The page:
Internal Revenue Code Section 409A (Section 409A) governs the federal income tax treatment of non-qualified deferred compensation and retirement plans and arrangements. Employer noncompliance in both documentation and administration of plans or arrangements subject to Section 409A can lead to harsh results for employees, i.e., accelerated taxes and excise taxes (generally full, immediate income inclusion, a 20 percent additional federal tax, interest during the deferral period of all vested amounts, and, sometimes, additional state tax liability). The rules of Section 409A have been broadly interpreted by regulations to impact almost every type of compensation arrangement, including employment, severance, and change-in-control agreements; short- and long-term equity, incentive, and bonus plans; and other contingent compensation arrangements.
The IRS is beginning a compliance initiative project (CIP) focused on Section 409A compliance with respect to the 10 most highly compensated individuals at 50 large companies (selected from a group of companies previously identified for employment tax audit). The IRS plans to start by issuing Information Document Requests (IDRs) to these companies focusing only on initial deferral elections, subsequent changes in deferral elections, and timing of payouts, including the six-month delay of payment following separation from service to certain employees of publicly traded companies. The CIP is limited but foreshadows a much broader Section 409A enforcement initiative planned by the IRS. Section 409A is complicated, confusing, and often ambiguous. Information gained from these audits will be used by the IRS to target future Section 409A audit and enforcement activity.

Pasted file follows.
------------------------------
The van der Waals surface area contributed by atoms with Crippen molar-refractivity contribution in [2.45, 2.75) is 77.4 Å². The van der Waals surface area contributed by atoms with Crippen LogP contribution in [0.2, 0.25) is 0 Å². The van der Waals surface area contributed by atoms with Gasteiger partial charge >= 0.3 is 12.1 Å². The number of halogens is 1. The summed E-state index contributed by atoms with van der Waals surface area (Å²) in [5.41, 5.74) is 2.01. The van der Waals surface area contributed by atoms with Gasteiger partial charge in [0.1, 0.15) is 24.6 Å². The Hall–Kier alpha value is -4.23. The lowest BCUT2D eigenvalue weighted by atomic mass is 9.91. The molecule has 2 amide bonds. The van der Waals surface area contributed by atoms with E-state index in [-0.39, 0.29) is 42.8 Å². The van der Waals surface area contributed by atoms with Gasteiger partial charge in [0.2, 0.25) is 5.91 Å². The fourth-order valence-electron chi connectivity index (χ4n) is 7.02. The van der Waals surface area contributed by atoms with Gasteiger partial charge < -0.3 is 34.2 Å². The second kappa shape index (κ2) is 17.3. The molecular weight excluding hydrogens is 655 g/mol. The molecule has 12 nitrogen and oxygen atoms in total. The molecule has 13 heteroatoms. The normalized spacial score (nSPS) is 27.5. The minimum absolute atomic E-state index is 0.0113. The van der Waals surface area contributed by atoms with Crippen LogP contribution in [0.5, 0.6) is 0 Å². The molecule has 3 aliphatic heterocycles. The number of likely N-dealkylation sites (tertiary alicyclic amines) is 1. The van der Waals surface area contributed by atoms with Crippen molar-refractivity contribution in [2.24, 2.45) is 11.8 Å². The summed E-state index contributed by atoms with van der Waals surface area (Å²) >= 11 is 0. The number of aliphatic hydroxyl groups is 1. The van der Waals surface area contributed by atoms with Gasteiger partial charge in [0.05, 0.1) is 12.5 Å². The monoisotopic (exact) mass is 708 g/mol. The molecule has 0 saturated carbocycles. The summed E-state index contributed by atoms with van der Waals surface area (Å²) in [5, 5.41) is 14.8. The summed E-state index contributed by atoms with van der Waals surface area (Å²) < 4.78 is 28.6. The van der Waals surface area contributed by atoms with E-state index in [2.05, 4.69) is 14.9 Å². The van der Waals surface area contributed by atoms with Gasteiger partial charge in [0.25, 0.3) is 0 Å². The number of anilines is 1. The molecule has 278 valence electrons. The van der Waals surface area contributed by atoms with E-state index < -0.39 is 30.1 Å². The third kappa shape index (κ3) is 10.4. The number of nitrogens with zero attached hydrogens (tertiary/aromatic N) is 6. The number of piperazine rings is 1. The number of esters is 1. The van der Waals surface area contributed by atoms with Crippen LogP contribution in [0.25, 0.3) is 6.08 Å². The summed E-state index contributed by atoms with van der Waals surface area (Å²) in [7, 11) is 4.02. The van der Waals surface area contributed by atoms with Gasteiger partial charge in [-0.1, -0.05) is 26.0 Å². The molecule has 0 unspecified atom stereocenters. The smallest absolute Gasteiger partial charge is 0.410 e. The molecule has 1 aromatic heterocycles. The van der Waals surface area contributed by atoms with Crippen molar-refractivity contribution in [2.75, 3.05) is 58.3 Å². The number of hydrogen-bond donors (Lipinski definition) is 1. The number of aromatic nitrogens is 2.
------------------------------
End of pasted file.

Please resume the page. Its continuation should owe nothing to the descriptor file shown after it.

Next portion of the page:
We do not yet know the scope of the IDRs planned under the newly announced CIP. The IRS previously released draft Section 409A IDRs that require employers to provide detailed information regarding deferred compensation plans, payments made, and deferral elections. Prior draft IDRs also required employers to take legal positions on whether particular arrangements were covered by Section 409A and to identify any Section 409A violations. This requires key tactical decisions to be made very early in the audit process. Employers being audited need to be very careful regarding the information provided and the legal positions taken to avoid generating tax liability for their employees.
Section 409A corrections procedures are available to help mitigate the harsh Section 409A treatment when documentary or administrative errors are self-discovered and voluntarily disclosed. Taxpayers are generally ineligible for this program if the issues are disclosed after an audit begins, however. It is not yet clear how the IRS might use information from the planned employer audits to assert claims against employees.
Therefore, this is a good opportunity for employers large and small to make sure all of their compensation arrangements comply with Section 409A.